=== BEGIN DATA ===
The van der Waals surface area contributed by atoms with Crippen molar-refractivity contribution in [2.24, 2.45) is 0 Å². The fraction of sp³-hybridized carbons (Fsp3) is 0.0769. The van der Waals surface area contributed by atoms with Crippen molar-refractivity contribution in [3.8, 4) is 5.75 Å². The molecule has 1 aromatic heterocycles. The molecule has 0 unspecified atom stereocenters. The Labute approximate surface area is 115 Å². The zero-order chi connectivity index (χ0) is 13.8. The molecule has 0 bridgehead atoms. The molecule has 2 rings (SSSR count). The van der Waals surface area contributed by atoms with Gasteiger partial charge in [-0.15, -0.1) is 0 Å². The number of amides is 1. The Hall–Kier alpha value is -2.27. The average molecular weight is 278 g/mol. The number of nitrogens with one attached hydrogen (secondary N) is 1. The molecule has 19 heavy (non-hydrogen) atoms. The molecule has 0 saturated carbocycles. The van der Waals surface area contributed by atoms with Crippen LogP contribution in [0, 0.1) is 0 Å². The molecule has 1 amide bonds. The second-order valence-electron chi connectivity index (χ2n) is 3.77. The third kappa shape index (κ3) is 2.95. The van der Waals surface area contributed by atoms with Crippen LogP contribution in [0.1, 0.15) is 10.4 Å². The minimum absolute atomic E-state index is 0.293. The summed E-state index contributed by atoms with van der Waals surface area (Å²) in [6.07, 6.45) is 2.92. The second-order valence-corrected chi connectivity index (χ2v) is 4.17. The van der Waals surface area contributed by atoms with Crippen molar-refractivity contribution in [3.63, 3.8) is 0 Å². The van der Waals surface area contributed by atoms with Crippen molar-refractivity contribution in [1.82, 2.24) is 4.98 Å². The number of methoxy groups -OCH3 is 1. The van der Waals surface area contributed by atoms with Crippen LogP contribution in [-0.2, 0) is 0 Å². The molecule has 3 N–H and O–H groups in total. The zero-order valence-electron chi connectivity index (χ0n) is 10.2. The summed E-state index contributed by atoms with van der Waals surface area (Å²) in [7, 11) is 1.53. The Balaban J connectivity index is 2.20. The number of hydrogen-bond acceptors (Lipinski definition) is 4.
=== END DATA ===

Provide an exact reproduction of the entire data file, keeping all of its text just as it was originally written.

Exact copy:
The van der Waals surface area contributed by atoms with Crippen molar-refractivity contribution in [2.24, 2.45) is 0 Å². The fraction of sp³-hybridized carbons (Fsp3) is 0.0769. The van der Waals surface area contributed by atoms with Crippen molar-refractivity contribution in [3.8, 4) is 5.75 Å². The molecule has 1 aromatic heterocycles. The molecule has 0 unspecified atom stereocenters. The Labute approximate surface area is 115 Å². The zero-order chi connectivity index (χ0) is 13.8. The molecule has 0 bridgehead atoms. The molecule has 2 rings (SSSR count). The van der Waals surface area contributed by atoms with Gasteiger partial charge in [-0.15, -0.1) is 0 Å². The number of amides is 1. The Hall–Kier alpha value is -2.27. The average molecular weight is 278 g/mol. The number of nitrogens with one attached hydrogen (secondary N) is 1. The molecule has 19 heavy (non-hydrogen) atoms. The molecule has 0 saturated carbocycles. The van der Waals surface area contributed by atoms with Crippen LogP contribution in [0, 0.1) is 0 Å². The molecule has 1 amide bonds. The second-order valence-electron chi connectivity index (χ2n) is 3.77. The third kappa shape index (κ3) is 2.95. The van der Waals surface area contributed by atoms with Crippen LogP contribution in [0.1, 0.15) is 10.4 Å². The minimum absolute atomic E-state index is 0.293. The summed E-state index contributed by atoms with van der Waals surface area (Å²) in [6.07, 6.45) is 2.92. The second-order valence-corrected chi connectivity index (χ2v) is 4.17. The van der Waals surface area contributed by atoms with Crippen molar-refractivity contribution in [3.63, 3.8) is 0 Å². The van der Waals surface area contributed by atoms with Crippen molar-refractivity contribution in [1.82, 2.24) is 4.98 Å². The number of methoxy groups -OCH3 is 1. The van der Waals surface area contributed by atoms with Crippen LogP contribution in [-0.2, 0) is 0 Å². The molecule has 3 N–H and O–H groups in total. The zero-order valence-electron chi connectivity index (χ0n) is 10.2. The summed E-state index contributed by atoms with van der Waals surface area (Å²) in [7, 11) is 1.53. The Balaban J connectivity index is 2.20. The number of hydrogen-bond acceptors (Lipinski definition) is 4.